Braveheart stars call for Scottish FREEEEEEEDOOOOOOM

Cast reunite for 20th birthday of 19-year-old film on 700th anniversary of Bannockburn

It’s a historic year for us Scots, featuring both the independence referendum and the 700th anniversary of the Battle of Bannockburn when (like their footballers) the English army was sent homeward tae think again. Even more importantly, it’s been two decades since Braveheart hit cinemas. Several of the cast reunited at the Dominion Cinema in Edinburgh yesterday to celebrate the film’s 20th anniversary re-release on Blu-ray.


There are a couple of issues with this. First, Mel Gibson’s kilts-and-killing epic, in which he starred as freedom fighter William Wallace, was actually released in 1995. That’s 19 years ago, not 20. Also, William Wallace didn’t fight at Bannockburn: that was King Robert the Bruce. Wallace had already been hung, drawn and quartered by then. Bannockburn does feature in Braveheart at the end, but the massive fight you remember was Wallace’s triumph at the Battle of Stirling Bridge.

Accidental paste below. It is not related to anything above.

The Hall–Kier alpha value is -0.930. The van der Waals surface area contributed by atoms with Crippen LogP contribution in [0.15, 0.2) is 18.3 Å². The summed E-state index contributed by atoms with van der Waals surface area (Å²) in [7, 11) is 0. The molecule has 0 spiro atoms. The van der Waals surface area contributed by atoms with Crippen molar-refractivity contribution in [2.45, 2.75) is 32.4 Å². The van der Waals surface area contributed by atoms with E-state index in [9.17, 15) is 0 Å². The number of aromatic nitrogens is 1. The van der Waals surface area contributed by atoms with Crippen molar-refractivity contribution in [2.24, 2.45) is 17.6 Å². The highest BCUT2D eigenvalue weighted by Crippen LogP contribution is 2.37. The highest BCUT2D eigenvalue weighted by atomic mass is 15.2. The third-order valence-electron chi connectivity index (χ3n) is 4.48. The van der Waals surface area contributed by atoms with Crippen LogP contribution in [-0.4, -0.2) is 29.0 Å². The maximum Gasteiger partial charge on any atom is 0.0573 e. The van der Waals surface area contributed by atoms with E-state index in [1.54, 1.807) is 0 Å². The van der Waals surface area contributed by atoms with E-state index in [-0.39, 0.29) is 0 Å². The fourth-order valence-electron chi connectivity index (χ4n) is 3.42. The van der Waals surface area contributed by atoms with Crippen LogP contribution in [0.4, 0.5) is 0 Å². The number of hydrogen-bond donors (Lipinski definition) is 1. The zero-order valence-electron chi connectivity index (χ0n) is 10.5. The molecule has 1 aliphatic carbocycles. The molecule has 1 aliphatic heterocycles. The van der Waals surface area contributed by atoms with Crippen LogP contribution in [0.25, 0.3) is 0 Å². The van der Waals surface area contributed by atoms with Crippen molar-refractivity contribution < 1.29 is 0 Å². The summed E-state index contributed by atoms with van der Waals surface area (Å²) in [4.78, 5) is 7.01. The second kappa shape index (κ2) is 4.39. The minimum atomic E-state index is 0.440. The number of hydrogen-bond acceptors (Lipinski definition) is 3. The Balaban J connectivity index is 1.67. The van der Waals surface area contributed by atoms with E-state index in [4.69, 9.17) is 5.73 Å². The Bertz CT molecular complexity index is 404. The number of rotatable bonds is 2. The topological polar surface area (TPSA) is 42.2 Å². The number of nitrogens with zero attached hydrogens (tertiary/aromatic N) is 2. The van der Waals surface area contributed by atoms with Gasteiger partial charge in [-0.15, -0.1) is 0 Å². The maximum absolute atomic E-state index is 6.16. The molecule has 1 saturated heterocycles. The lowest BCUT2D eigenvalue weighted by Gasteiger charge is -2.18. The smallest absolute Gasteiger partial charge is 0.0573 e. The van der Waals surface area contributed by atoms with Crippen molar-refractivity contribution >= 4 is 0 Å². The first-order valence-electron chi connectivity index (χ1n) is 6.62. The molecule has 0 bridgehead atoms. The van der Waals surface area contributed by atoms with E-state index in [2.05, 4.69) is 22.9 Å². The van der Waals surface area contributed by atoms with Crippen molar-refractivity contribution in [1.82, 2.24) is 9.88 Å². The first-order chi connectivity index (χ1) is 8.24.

Still, Braveheart never let historical accuracy get in the way of a good story, and neither will we. Among the actors walking the tartan carpet (no, really) were Brian Cox, Angus Macfadyen and Peter Mullan, who used the opportunity to express their support for Scottish independence.

Cox said: “Braveheart was just a movie but this referendum is the real deal; it’s about democracy. It’s a once-in-a-lifetime opportunity for Scotland to take its place in the world.”


The trio wore small ‘Yes’ badges to signal their allegiance, but resisted the urge to paint their faces blue or flash their buttocks at King Edward I.